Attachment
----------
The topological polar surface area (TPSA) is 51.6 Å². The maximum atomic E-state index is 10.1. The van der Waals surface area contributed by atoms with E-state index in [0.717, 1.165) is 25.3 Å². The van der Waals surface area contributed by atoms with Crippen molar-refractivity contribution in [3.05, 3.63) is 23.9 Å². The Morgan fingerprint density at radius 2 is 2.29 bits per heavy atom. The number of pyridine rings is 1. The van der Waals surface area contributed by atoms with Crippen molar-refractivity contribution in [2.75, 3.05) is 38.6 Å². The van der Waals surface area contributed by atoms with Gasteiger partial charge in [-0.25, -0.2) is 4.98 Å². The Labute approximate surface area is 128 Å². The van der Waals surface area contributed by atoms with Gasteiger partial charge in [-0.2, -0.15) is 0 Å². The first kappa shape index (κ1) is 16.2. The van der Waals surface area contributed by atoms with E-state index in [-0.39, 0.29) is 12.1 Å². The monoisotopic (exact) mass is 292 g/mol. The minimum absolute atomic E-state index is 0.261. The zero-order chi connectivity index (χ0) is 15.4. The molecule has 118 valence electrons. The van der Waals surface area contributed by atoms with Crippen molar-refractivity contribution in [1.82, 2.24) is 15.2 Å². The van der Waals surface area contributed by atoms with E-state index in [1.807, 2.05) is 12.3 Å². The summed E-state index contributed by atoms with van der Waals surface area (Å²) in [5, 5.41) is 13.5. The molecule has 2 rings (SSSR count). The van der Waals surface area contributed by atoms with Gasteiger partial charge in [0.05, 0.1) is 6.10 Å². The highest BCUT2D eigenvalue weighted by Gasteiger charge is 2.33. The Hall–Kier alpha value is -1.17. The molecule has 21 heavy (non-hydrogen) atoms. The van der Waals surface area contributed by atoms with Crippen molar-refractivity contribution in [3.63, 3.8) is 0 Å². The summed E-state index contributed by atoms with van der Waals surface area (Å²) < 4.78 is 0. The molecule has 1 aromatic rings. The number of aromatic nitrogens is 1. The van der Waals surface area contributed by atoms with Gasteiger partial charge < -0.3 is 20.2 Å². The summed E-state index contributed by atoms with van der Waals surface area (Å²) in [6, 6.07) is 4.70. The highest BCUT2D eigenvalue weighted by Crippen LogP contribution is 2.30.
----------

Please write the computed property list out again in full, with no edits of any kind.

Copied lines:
The topological polar surface area (TPSA) is 51.6 Å². The maximum atomic E-state index is 10.1. The van der Waals surface area contributed by atoms with E-state index in [0.717, 1.165) is 25.3 Å². The van der Waals surface area contributed by atoms with Crippen molar-refractivity contribution in [3.05, 3.63) is 23.9 Å². The Morgan fingerprint density at radius 2 is 2.29 bits per heavy atom. The number of pyridine rings is 1. The van der Waals surface area contributed by atoms with Crippen molar-refractivity contribution in [2.75, 3.05) is 38.6 Å². The van der Waals surface area contributed by atoms with Gasteiger partial charge in [-0.25, -0.2) is 4.98 Å². The Labute approximate surface area is 128 Å². The van der Waals surface area contributed by atoms with Gasteiger partial charge in [-0.2, -0.15) is 0 Å². The first kappa shape index (κ1) is 16.2. The van der Waals surface area contributed by atoms with E-state index in [-0.39, 0.29) is 12.1 Å². The monoisotopic (exact) mass is 292 g/mol. The minimum absolute atomic E-state index is 0.261. The zero-order chi connectivity index (χ0) is 15.4. The molecule has 118 valence electrons. The van der Waals surface area contributed by atoms with Crippen molar-refractivity contribution in [1.82, 2.24) is 15.2 Å². The van der Waals surface area contributed by atoms with E-state index in [1.807, 2.05) is 12.3 Å². The summed E-state index contributed by atoms with van der Waals surface area (Å²) in [5, 5.41) is 13.5. The molecule has 2 rings (SSSR count). The van der Waals surface area contributed by atoms with Gasteiger partial charge in [0.05, 0.1) is 6.10 Å². The highest BCUT2D eigenvalue weighted by Gasteiger charge is 2.33. The Hall–Kier alpha value is -1.17. The molecule has 21 heavy (non-hydrogen) atoms. The van der Waals surface area contributed by atoms with Crippen molar-refractivity contribution in [3.63, 3.8) is 0 Å². The summed E-state index contributed by atoms with van der Waals surface area (Å²) < 4.78 is 0. The molecule has 1 aromatic rings. The number of aromatic nitrogens is 1. The van der Waals surface area contributed by atoms with Gasteiger partial charge < -0.3 is 20.2 Å². The summed E-state index contributed by atoms with van der Waals surface area (Å²) in [6, 6.07) is 4.70. The highest BCUT2D eigenvalue weighted by Crippen LogP contribution is 2.30.